Do any lawyers overlook this admonition? I witnessed a dangerous driving offense trial once where the police officer who had followed the defendant who was driving erratically for a distance, confined most of his testimony to the last few seconds before the accident.
The defense lawyer in cross asked the officer if his client’s driving was OK earlier along the way. The officer looked at his notes, and emitting a grin like the Cheshire cat said, “Actually, now that you asked …”
Then we have the lawyers who insist on scoring a grand slam impeachment. The problem is they often blow the process, not properly setting up or completing the impeachment. I had a case once in an aborted house sale deal, where my client’s testimony in an important area differed from what he had said at his examination for discovery (aka deposition).
Opposing counsel’s ears perked up, but he ran out of fuel somewhere:
Opposing: “Mr. Perlman, now you say you really liked my client’s house?”
Perlman: “Yes, sir.”
Opposing: “And at your previous examination, on page 137, question 341, did you not say you did not like the house?”
Perlman: “I’m not sure about those numbers.”
Opposing: “Sir, what are you sure about?”
He then went off in a different direction, after glancing at the judge and smiling smugly. He no doubt thought the judge was thinking, “Sir Wilfrid himself.”
One of my first trial cross-examinations was of an expert in a case involving a small two-seater hovercraft, which mysteriously sank on its maiden voyage in a lake at a summer camp. My client and a teen camper were aboard. Fortunately, they were not hurt. After it was retrieved from the lake, they noted a small fist-size hole in the hovercraft’s hull.
The client claimed that after the craft sank, some rocks at the bottom of the lake must have caused the hole. He foolishly, hastily dropped it off with the vendor, without even photographing the damage. The vendor photographed the hull, noting a large gaping aperture, somewhat resembling the St. Louis Gateway Arch. The vendor insisted my client crashed the hovercraft into some rocks. Surprised?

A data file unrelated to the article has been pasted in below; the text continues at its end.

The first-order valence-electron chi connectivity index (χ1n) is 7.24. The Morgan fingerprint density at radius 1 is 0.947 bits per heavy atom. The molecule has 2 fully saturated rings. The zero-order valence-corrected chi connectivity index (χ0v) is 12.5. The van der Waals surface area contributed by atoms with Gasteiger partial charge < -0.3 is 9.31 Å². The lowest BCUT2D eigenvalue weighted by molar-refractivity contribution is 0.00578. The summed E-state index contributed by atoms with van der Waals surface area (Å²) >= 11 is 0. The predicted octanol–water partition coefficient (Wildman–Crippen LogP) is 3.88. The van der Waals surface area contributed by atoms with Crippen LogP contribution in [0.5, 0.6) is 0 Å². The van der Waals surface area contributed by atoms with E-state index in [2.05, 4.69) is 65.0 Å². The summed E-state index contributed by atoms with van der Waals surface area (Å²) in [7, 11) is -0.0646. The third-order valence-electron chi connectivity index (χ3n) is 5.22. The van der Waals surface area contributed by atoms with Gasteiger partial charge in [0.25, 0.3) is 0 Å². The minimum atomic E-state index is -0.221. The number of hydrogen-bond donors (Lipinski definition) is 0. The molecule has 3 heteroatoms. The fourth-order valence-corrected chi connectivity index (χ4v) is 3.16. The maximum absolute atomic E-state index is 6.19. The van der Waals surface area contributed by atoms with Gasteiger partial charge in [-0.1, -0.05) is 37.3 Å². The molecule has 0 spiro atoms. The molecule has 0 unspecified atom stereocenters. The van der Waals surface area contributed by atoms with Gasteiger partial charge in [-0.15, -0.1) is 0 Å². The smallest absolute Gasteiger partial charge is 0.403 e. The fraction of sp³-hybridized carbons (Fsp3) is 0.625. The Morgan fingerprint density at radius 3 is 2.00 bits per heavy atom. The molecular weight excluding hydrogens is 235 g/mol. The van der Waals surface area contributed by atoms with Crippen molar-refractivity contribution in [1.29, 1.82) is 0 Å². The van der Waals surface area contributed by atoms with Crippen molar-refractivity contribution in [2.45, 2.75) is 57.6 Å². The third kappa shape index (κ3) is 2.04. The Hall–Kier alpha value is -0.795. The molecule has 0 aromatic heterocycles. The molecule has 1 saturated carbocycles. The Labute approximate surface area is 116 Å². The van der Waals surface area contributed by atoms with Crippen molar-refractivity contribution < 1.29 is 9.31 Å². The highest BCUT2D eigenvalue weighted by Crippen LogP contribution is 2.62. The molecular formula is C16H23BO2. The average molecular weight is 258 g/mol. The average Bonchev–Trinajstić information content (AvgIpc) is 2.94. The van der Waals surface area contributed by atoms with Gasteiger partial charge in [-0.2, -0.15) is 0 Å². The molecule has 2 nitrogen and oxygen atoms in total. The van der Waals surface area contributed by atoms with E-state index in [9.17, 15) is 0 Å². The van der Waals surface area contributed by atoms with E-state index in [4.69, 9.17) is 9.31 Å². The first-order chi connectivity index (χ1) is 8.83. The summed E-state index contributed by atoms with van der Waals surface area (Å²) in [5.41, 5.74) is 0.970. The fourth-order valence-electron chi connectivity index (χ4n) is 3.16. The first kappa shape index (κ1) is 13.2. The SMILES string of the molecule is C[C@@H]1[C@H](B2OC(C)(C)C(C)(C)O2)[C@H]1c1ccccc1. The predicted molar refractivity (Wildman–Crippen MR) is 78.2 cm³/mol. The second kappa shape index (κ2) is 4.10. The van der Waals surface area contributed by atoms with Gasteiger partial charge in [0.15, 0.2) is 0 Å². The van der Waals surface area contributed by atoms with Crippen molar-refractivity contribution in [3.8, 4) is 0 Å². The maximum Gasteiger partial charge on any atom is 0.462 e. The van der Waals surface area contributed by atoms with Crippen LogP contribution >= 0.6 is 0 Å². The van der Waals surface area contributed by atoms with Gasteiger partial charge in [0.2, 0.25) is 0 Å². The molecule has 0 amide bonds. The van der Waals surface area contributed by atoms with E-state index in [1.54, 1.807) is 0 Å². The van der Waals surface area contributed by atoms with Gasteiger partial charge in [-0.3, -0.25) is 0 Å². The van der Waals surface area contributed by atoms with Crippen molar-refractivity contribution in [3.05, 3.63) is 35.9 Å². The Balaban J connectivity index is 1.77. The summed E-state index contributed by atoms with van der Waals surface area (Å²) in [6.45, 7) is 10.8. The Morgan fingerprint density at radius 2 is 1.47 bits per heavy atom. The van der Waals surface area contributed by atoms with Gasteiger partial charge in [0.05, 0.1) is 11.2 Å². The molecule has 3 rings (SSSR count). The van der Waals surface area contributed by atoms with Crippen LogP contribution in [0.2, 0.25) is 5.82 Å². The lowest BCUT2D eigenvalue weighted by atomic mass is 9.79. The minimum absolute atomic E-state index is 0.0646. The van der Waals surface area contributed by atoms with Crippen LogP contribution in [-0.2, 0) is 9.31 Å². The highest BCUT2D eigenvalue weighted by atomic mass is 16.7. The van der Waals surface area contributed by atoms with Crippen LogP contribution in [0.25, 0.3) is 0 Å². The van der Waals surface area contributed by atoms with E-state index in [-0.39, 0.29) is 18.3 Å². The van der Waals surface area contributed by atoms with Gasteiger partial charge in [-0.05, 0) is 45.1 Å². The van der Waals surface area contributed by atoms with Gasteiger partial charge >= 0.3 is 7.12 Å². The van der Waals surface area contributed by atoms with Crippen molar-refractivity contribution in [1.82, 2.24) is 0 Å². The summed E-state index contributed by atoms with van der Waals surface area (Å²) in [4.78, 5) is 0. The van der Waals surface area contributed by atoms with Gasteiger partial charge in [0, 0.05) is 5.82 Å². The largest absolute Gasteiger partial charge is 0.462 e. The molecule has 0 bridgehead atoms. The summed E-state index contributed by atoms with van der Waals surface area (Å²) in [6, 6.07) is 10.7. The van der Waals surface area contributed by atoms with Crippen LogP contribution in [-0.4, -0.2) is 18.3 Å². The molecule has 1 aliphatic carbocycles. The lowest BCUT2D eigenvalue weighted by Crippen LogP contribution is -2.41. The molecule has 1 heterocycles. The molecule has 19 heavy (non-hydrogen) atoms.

At trial, the vendor presented an impressive expert witness who was involved in designing the hovercraft. This expert was both a marine architect and an aeronautical engineer. We were talking a one-man NASA. He was a daunting elderly gentleman, distinguished looking, somewhat resembling Sir Anthony Hopkins. I knew I was in trouble, as he was sporting a navy blue blazer bearing a colorful crest of a hot air balloon hovering over a minisubmarine.
I was mortified. Back then, there was no obligation for a party to give the opposition a heads-up of their witness list. The witness testified using scientific references, such as the Archimedes principle on buoyancy. He was adamant that absent trauma, this hovercraft was unsinkable.
I did not choose to cross-examine too much, as the only science I remembered was some high school physics. All that hit me in the moment was that the specific gravity of water was one. I did not think it would much help my case to ask whether Archimedes ever experimented with a hovercraft. I recall thinking that David had a better shot of succeeding against Goliath. At least he was armed with a slingshot.
I kept the cross short. The best I could do was confirm that he never actually examined the wreck.
The judge surprisingly returned a verdict for the plaintiff. He was especially impressed by the testimony of that teen camper who said when looking at the vendor’s photograph, opening his hands widely, “There was a hole there, but it wasn’t that big!”
I learned a useful lesson regarding evidence. To do well, you don’t necessarily have to try to destroy the witness with killer cross-examination. Nor do you have to necessarily cross-examine at length. And most valuable, especially in my early years of practice, I learned not to be afraid of any witness, including some expert sporting a navy blue blazer bearing a crest with the likes of a hot air balloon hovering over a minisubmarine.
Marcel Strigberger, after 40-plus years of practicing civil litigation, closed his law office and decided to continue to pursue his humor writing and speaking passions. Read more of Strigberger’s work at marcelshumour.com.